“The three-child policy rule is that every couple is allowed to have three children. Therefore, it remains illegal for single women to give birth,” she said.
“If the CCP ‘eliminates’ all birth restrictions, will they finally let single women give birth? Or will the new rule be, ‘all couples can now have as many children as they want?’”
For more than three decades, Chinese authorities enforced a one-child policy with steep fines, sterilizations, and forced abortions, in an effort to curb what they perceived as excessive population growth.
The Catholic Church has consistently opposed such measures. In his 1967 encyclical Populorum progressio, Pope Paul VI spoke out against “drastic remedies to reduce the birth rate.”
“There is no doubt that public authorities can intervene in this matter, within the bounds of their competence,” he wrote. “They can instruct citizens on this subject and adopt appropriate measures, so long as these are in conformity with the dictates of the moral law and the rightful freedom of married couples is preserved completely intact.”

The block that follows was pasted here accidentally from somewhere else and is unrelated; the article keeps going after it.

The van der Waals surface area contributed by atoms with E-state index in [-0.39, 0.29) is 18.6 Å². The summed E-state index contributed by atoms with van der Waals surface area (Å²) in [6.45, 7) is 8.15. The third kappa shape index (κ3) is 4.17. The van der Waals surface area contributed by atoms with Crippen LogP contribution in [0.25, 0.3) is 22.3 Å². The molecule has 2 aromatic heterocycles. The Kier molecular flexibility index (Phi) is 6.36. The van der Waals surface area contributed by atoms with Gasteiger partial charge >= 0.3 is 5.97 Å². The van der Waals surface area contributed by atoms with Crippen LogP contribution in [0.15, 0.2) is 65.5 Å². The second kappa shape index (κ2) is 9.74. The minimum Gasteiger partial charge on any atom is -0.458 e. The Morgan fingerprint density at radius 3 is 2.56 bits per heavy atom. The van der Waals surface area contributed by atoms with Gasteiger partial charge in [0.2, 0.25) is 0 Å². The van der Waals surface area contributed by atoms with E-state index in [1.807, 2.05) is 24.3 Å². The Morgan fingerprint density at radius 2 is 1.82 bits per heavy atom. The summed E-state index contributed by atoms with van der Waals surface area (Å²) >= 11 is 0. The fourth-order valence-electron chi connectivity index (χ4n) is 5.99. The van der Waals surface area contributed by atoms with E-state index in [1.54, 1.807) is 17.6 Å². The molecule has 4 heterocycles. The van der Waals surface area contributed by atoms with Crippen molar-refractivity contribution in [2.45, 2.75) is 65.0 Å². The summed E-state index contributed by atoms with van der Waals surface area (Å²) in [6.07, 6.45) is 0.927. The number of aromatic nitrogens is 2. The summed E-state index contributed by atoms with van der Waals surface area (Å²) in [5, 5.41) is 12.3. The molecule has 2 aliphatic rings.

“When the inalienable right of marriage and of procreation is taken away, so is human dignity.”
China replaced the one-child policy with a two-child policy following concerns that the country’s population was aging rapidly. The change inspired a brief baby boom, but the birth rate fell again, with couples citing the high costs of raising children.
“Right now the problem in China is not that they have too many people. It is that they have too few young people to support their rapidly aging population and, even under the two-child policy, they are not getting the baby boom that they need to help with that situation or to help with the fact that their labor force is now declining,” Littlejohn told CNA in 2018.
In response to this shift, Women’s Rights Without Frontiers has expanded its mission to also serve elderly widows in China in need of support.
More than 35 million women in China will be over the age of 84 years old by 2050, while the number of women in their 20s and 40s will drop significantly, according to the United Nations Population Division.
Pope Francis said in a speech last month that low birth rates reveal the need to recover the idea that every life is an “unrepeatable gift.”
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“Life is the first gift that each one of us received,” the pope said in his opening address at the General States of Birth event in Rome on May 14.
“We have received a gift and we are called to pass it on. And a child is the greatest gift for everyone and comes first,” he said.
“Let us help each other, dear friends, to rediscover the courage to give, the courage to choose life,” he said.